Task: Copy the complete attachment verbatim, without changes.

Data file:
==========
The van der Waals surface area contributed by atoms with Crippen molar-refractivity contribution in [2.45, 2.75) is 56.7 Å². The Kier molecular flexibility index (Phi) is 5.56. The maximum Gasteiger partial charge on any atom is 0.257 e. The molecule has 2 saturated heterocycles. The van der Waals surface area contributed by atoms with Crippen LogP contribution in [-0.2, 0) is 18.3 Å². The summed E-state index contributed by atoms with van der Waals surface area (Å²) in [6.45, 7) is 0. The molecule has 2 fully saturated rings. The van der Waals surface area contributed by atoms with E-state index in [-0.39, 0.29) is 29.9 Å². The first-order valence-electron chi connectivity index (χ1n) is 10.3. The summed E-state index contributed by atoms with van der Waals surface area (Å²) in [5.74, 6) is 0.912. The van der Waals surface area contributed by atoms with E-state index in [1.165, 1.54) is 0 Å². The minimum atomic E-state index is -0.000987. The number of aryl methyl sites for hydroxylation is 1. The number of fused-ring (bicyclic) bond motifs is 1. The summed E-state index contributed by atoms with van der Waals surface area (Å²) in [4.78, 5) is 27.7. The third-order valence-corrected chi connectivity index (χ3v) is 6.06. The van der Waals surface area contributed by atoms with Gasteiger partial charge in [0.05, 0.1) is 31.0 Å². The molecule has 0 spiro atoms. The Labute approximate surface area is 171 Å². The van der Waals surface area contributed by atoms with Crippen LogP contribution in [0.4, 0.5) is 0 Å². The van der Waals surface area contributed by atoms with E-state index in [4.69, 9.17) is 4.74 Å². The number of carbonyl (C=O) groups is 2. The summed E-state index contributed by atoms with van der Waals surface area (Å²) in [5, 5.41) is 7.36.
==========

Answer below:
The van der Waals surface area contributed by atoms with Crippen molar-refractivity contribution in [2.45, 2.75) is 56.7 Å². The Kier molecular flexibility index (Phi) is 5.56. The maximum Gasteiger partial charge on any atom is 0.257 e. The molecule has 2 saturated heterocycles. The van der Waals surface area contributed by atoms with Crippen LogP contribution in [-0.2, 0) is 18.3 Å². The summed E-state index contributed by atoms with van der Waals surface area (Å²) in [6.45, 7) is 0. The molecule has 2 fully saturated rings. The van der Waals surface area contributed by atoms with E-state index in [-0.39, 0.29) is 29.9 Å². The first-order valence-electron chi connectivity index (χ1n) is 10.3. The summed E-state index contributed by atoms with van der Waals surface area (Å²) in [5.74, 6) is 0.912. The van der Waals surface area contributed by atoms with E-state index in [1.165, 1.54) is 0 Å². The minimum atomic E-state index is -0.000987. The number of aryl methyl sites for hydroxylation is 1. The number of fused-ring (bicyclic) bond motifs is 1. The summed E-state index contributed by atoms with van der Waals surface area (Å²) in [4.78, 5) is 27.7. The third-order valence-corrected chi connectivity index (χ3v) is 6.06. The van der Waals surface area contributed by atoms with Gasteiger partial charge in [0.05, 0.1) is 31.0 Å². The molecule has 0 spiro atoms. The Labute approximate surface area is 171 Å². The van der Waals surface area contributed by atoms with Crippen LogP contribution in [0.4, 0.5) is 0 Å². The van der Waals surface area contributed by atoms with E-state index in [4.69, 9.17) is 4.74 Å². The number of carbonyl (C=O) groups is 2. The summed E-state index contributed by atoms with van der Waals surface area (Å²) in [5, 5.41) is 7.36.